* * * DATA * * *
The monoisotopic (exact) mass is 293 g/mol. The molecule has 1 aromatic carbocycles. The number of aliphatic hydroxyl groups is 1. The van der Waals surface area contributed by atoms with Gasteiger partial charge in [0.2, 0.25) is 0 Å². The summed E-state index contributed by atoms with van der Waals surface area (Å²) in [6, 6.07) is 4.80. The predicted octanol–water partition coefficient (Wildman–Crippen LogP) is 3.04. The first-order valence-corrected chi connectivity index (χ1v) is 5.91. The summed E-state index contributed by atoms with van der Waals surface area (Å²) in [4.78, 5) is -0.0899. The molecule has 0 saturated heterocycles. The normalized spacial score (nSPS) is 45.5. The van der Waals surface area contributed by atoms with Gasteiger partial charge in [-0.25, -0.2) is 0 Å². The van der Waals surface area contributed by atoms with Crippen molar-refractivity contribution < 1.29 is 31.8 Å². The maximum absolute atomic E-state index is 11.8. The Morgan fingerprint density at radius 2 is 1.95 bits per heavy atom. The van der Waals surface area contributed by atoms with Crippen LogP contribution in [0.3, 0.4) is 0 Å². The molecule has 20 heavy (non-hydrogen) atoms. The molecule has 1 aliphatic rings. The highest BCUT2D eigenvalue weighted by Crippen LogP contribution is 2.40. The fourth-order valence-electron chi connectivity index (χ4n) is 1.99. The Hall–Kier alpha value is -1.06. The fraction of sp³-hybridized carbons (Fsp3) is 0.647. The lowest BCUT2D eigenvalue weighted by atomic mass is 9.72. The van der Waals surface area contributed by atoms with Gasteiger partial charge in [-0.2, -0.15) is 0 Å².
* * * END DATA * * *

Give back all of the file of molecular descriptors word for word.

The monoisotopic (exact) mass is 293 g/mol. The molecule has 1 aromatic carbocycles. The number of aliphatic hydroxyl groups is 1. The van der Waals surface area contributed by atoms with Gasteiger partial charge in [0.2, 0.25) is 0 Å². The summed E-state index contributed by atoms with van der Waals surface area (Å²) in [6, 6.07) is 4.80. The predicted octanol–water partition coefficient (Wildman–Crippen LogP) is 3.04. The first-order valence-corrected chi connectivity index (χ1v) is 5.91. The summed E-state index contributed by atoms with van der Waals surface area (Å²) in [4.78, 5) is -0.0899. The molecule has 0 saturated heterocycles. The normalized spacial score (nSPS) is 45.5. The van der Waals surface area contributed by atoms with Gasteiger partial charge in [-0.25, -0.2) is 0 Å². The van der Waals surface area contributed by atoms with Crippen molar-refractivity contribution < 1.29 is 31.8 Å². The maximum absolute atomic E-state index is 11.8. The Morgan fingerprint density at radius 2 is 1.95 bits per heavy atom. The van der Waals surface area contributed by atoms with Crippen LogP contribution in [0.3, 0.4) is 0 Å². The molecule has 20 heavy (non-hydrogen) atoms. The molecule has 1 aliphatic rings. The highest BCUT2D eigenvalue weighted by Crippen LogP contribution is 2.40. The fourth-order valence-electron chi connectivity index (χ4n) is 1.99. The Hall–Kier alpha value is -1.06. The fraction of sp³-hybridized carbons (Fsp3) is 0.647. The lowest BCUT2D eigenvalue weighted by atomic mass is 9.72. The van der Waals surface area contributed by atoms with Gasteiger partial charge in [-0.2, -0.15) is 0 Å².